The tournament hosts entered Saturday's game hoping to restore some pride following a 7-1 semi-final drubbing against Germany, yet were undermined as first-half goals from Robin van Persie and Daley Blind and Georginio Wijnaldum's stoppage-time effort ensured Van Gaal's men took the dubious honour of finishing third.
Not even the presence of talisman Neymar on the bench, albeit not among the substitutes due to the broken vertebra suffered in the quarter-final against Colombia, could rally Brazil.
By contrast, Netherlands were excellent as they sent Van Gaal off to his new role as Manchester United manager on a high.
While the semi-final shoot-out loss to Argentina will sting, the new Old Trafford supremo will surely look back fondly on a campaign that was not expected to progress beyond a group featuring Spain and Chile.
However, there are few positives for Brazil - whose defeat further consigned their efforts to a dark chamber in their nation's rich footballing history and leaves coach Luiz Felipe Scolari facing an anxious wait over his future.
Such a result seemed farfetched when Wesley Sneijder picked up a hamstring injury in the warm-up, Jonathan de Guzman deputising.
Yet there were no such issues when the game began, Van Persie putting the Netherlands ahead from the penalty spot inside three minutes with his fourth goal of the World Cup.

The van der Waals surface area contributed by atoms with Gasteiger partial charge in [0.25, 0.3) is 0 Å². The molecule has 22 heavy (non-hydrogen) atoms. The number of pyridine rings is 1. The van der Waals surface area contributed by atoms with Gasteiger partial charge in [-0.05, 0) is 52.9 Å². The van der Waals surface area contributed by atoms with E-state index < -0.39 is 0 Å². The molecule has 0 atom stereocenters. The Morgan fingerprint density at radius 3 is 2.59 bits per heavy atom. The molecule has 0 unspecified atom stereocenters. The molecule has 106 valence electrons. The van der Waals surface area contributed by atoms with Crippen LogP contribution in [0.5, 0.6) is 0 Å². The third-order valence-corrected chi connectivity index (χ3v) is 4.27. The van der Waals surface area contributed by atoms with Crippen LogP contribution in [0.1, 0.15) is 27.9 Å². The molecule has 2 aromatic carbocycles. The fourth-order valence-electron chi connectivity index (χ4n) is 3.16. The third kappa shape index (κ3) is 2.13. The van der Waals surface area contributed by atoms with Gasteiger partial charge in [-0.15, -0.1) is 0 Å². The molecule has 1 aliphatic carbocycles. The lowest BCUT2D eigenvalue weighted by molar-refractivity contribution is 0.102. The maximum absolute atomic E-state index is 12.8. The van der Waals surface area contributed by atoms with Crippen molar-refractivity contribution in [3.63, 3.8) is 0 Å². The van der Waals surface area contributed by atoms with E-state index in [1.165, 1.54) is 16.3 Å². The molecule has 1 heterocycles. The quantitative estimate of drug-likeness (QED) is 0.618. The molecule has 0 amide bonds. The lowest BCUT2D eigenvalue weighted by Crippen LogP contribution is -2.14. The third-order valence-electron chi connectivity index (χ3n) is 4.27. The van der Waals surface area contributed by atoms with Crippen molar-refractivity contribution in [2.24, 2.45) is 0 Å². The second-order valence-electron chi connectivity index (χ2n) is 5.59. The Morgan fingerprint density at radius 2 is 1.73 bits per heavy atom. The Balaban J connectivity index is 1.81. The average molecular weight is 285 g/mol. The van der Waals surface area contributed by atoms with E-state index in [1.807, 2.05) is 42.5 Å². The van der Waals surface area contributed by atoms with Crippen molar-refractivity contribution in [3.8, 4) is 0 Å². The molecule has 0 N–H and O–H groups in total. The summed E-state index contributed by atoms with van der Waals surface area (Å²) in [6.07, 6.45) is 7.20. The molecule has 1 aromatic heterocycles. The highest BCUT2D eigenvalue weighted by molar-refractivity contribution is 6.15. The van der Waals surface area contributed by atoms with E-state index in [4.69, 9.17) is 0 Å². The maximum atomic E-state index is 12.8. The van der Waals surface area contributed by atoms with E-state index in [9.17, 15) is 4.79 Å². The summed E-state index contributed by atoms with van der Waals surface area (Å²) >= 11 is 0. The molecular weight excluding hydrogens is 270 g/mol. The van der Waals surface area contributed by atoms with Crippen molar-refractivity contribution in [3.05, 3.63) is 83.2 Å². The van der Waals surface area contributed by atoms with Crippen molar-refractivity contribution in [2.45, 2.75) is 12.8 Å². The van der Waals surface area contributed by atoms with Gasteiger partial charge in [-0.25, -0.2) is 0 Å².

The striker was instrumental in the move that brought the spot-kick, his clever ball freeing Arjen Robben, who was pulled back by Thiago Silva.
Back in the side following suspension, the skipper was fortunate to only be shown a yellow card, although Brazil felt aggrieved given the initial contact appeared to be outside of the box.
Undeterred by the subsequent protests, Van Persie despatched a perfect penalty in the top corner that may have left many fans wondering what might have been had he still been on the pitch versus Argentina.
Things quickly went from bad to worse for Brazil as David Luiz's dreadful headed clearance from De Guzman's cross gifted Blind the simplest of finishes after 16 minutes.
The hosts did at least threaten an equaliser, Paulinho and Luiz somehow failing to get on the end of Oscar's wicked delivery across the six-yard box.
To their credit, Brazil continued to battle after the interval with Ramires hitting narrowly wide after getting the better of Ron Vlaar.
Brazil's hopes of getting back into the game were undermined by further poor refereeing, too, as Oscar was booked for diving in the area having been brought down by Blind.
That the left-back was subsequently carried off on a stretcher due to the contact only added to the farce.
Even if the penalty had been given, a Brazil comeback seemed unlikely, with a campaign that initially carried such hope ending with a whimper when Wijnaldum powered home Daryl Janmaat's cross in the 91st minute.
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